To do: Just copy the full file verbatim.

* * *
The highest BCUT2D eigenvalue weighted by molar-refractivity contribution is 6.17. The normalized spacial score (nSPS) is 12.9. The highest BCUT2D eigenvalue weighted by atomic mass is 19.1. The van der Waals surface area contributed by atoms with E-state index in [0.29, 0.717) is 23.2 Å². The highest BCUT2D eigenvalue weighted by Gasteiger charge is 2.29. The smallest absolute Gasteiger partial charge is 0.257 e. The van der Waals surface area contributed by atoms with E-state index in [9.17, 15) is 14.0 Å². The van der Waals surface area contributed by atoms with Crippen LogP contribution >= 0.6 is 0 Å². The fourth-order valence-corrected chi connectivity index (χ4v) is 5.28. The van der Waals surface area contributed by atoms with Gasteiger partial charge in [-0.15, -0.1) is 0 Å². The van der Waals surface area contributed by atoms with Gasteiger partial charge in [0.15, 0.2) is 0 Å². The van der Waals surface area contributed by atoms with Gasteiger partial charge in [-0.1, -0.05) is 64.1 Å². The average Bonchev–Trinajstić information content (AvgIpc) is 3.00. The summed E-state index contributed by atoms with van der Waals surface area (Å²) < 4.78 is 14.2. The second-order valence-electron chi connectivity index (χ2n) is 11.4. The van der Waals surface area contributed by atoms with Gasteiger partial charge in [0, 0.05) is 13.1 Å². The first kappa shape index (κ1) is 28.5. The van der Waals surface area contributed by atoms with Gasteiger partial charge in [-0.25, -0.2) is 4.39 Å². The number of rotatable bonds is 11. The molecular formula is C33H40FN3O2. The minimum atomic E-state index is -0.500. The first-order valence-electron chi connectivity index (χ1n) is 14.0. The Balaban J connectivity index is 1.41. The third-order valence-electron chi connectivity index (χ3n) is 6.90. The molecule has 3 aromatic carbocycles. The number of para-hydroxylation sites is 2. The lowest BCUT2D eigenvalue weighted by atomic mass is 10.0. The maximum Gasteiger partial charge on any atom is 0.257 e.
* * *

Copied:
The highest BCUT2D eigenvalue weighted by molar-refractivity contribution is 6.17. The normalized spacial score (nSPS) is 12.9. The highest BCUT2D eigenvalue weighted by atomic mass is 19.1. The van der Waals surface area contributed by atoms with E-state index in [0.29, 0.717) is 23.2 Å². The highest BCUT2D eigenvalue weighted by Gasteiger charge is 2.29. The smallest absolute Gasteiger partial charge is 0.257 e. The van der Waals surface area contributed by atoms with E-state index in [9.17, 15) is 14.0 Å². The van der Waals surface area contributed by atoms with Crippen LogP contribution >= 0.6 is 0 Å². The fourth-order valence-corrected chi connectivity index (χ4v) is 5.28. The van der Waals surface area contributed by atoms with Gasteiger partial charge in [-0.15, -0.1) is 0 Å². The van der Waals surface area contributed by atoms with Gasteiger partial charge in [0.15, 0.2) is 0 Å². The van der Waals surface area contributed by atoms with Gasteiger partial charge in [-0.1, -0.05) is 64.1 Å². The average Bonchev–Trinajstić information content (AvgIpc) is 3.00. The summed E-state index contributed by atoms with van der Waals surface area (Å²) < 4.78 is 14.2. The second-order valence-electron chi connectivity index (χ2n) is 11.4. The van der Waals surface area contributed by atoms with Gasteiger partial charge in [0, 0.05) is 13.1 Å². The first kappa shape index (κ1) is 28.5. The van der Waals surface area contributed by atoms with Gasteiger partial charge in [-0.25, -0.2) is 4.39 Å². The number of rotatable bonds is 11. The molecular formula is C33H40FN3O2. The minimum atomic E-state index is -0.500. The first-order valence-electron chi connectivity index (χ1n) is 14.0. The Balaban J connectivity index is 1.41. The third-order valence-electron chi connectivity index (χ3n) is 6.90. The molecule has 3 aromatic carbocycles. The number of para-hydroxylation sites is 2. The lowest BCUT2D eigenvalue weighted by atomic mass is 10.0. The maximum Gasteiger partial charge on any atom is 0.257 e.